Gregory has been an increasingly positive voice for LGBTQ equality. Last year, he told a transgender Catholic that “you belong to the heart of this church.” He took several positive steps while archbishop in Atlanta, too. He invited Fr. James Martin, SJ, to speak despite some criticism, and has acknowledged that the Church needed to improve its pastoral care for LGBTQ persons. After marriage equality was legalized in the U.S., he called for all sides to be respectful and civil. Gregory has suggested the work of the 1960s civil rights movement continues today and includes efforts for lesbian and gay protections. In 2016, Gregory supported the Georgia governor’s veto of a “license to discriminate” bill that would have expanded anti-LGBTQ discrimination.

There can be no toleration of the homophobia and the white supremacy expressed by the “African Queen” moniker, and as Jamie Manson and many others point out, the fight against these oppressions intersects and so our response must itself be intersectional. Too few bishops can bring themselves to say Black Lives Matter or that LGBTQ people must be respected. But where the bishops are silent, the rest of the faithful need to be outspoken. Catholics must make clear to our co-religionists that such hate will be actively resisted.

If you would like to send a respectful note of support to Archbishop Gregory, you can email it to You can also leave positive comments on the Archdiocese of Washington’s social media channels (Facebook, Twitter, and Instagram).

Robert Shine, New Ways Ministry, June 13, 2020

9 replies
  1. Barry Blackburn
    Barry Blackburn says:

    Dear Robert Shine, thank you for this informative overview. The anniversary of the tragic Pulse massacre and vicious attack on Archbishop Gregory means that more than ever our LGBTQ voices need to be a leaven for Justice and multiculturalism. As a Canadian more than ever I believe our collective voices, for Multiculturalism and Justice must be heard to resist a growing wave of hate. We all must be this leaven if all are to rise in God’s Reign-BUT we need to be heard! BRAVO Archbishop Gregory!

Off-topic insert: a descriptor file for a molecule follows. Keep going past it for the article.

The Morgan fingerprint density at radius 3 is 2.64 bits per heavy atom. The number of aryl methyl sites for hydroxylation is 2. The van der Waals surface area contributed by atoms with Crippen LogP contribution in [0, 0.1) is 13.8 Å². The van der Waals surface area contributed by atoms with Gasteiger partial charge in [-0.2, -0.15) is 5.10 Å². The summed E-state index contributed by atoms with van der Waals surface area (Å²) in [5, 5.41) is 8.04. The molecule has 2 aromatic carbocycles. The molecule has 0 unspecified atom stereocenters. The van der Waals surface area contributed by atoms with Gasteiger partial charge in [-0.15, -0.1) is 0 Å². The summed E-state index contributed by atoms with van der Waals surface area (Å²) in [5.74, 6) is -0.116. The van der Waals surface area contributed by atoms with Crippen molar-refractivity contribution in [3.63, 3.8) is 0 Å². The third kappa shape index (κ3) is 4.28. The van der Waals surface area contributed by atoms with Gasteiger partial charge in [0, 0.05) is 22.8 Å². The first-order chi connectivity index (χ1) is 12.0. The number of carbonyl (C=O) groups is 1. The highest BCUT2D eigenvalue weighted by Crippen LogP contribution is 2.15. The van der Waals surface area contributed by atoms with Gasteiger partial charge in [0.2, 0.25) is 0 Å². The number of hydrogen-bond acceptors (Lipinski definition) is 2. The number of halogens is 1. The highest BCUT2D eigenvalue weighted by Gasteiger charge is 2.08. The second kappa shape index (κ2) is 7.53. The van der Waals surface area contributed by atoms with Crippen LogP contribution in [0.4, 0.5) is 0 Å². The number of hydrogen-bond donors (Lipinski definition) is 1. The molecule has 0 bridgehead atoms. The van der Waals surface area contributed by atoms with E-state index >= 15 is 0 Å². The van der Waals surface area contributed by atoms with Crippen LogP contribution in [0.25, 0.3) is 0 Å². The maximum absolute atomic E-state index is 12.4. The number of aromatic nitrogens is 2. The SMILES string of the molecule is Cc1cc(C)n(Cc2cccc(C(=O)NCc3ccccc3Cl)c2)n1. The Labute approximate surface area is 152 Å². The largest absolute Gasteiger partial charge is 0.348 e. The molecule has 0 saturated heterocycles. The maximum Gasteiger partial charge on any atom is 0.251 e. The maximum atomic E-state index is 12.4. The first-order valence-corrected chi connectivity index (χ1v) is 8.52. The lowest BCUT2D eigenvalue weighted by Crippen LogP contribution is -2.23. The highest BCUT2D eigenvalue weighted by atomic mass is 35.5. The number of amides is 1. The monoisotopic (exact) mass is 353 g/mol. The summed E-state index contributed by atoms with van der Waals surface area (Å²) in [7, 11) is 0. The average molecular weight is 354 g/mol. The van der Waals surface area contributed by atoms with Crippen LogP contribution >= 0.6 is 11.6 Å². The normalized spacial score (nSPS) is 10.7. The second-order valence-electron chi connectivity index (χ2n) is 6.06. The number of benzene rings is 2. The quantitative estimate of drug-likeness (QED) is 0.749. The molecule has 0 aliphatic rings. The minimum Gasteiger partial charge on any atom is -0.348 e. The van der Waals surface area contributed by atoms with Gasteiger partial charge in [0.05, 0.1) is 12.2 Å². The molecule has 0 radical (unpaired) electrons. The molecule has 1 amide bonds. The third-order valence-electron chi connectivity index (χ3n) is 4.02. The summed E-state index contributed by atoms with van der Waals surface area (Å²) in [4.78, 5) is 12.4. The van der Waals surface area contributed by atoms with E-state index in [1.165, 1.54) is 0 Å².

2. Thomas Ellison
    Thomas Ellison says:

    How monstrously sad that the “Church Militant” should hurl these insults. They may as well call themselves the Church In Brownshirts. It seems some ‘fraternal’ group or another always forms within Catholicism to further Catholic ideals and then, eventually, reveal themselves as angry, hateful and farther from Catholicism than they realize. Archbishop Gregory criticized the president after the St.John photo op. Maybe that was more than they could allow.

  3. Don Siegal
    Don Siegal says:

    The following is my letter of thanks and support to Archbishop Gregory

    Your Excellency,

    I write this letter as a gay Catholic man. Thank you for calling out the inappropriate “Christian” behavior of President Trump at the Shrine of St. John Paul II. I’m deeply grieved by the racial and homophobic verbal abuse that is being directed toward your remarks by the alt-right Church Militant.

    I am also wise enough to know the appropriate response to such blatant lies is no response at all. My answer is one of Jesus’ Beatitudes. Let us pray this Beatitude together.

    “Blessed are you when people revile you and persecute you and utter all kinds of evil against you falsely on my account. Rejoice and be glad, for your reward is great in heaven, for in the same way they persecuted the prophets who were before you.” (NRSV)

    You have a connection with my family in southern Illinois when you were the bishop of Belleville IL. For that reason, I have followed your career.

    Yours in Christ

    • Barry Blackburn
      Barry Blackburn says:

      Don what a thoughtful, appropriate and truthful letter to Archbishop Gregory. You speak for all of us. Thank you!

  4. Gerald Montroy
    Gerald Montroy says:

    As a young priest doing social work among the poor in Cairo, Illinois during the late 1960s, I was invited to a Knights of Columbus meeting. I looked around and then asked where were the Black K of C members. I was told by the white Catholics present that were not allowed. I walked out and never returned to a K of C meeting. Thank you Archbishop Gregory for what you have said. I now admire you more.

  5. Bern
    Bern says:

    As a fellow alumnus of Notre Dame (’65) I’m disgusted with and ashamed of Michael Voris and Christine Niles.

  6. Claudia Sorrentino
    Claudia Sorrentino says:

    I think you celebrated a beautiful Easter mass I watched on EWTN. The only consolation for the hurtful flak you’re suffering is that the same thing happened to Our Lord.

  7. Barbara G Stanbridge
    Barbara G Stanbridge says:

    Dignity/ Detroit has not been expelled from “church property”. The land is not owned by the diocese. It is the former college of the IHM Sisters and is now owned by a conservancy who are honoring their contract with Dignity. The real problem is the Bishop has forbidden priests to offer Mass for Dignity. And the Detroit bishops will not recognize Dignity’s mission in favor of some group that denies the validity of gay sexuality.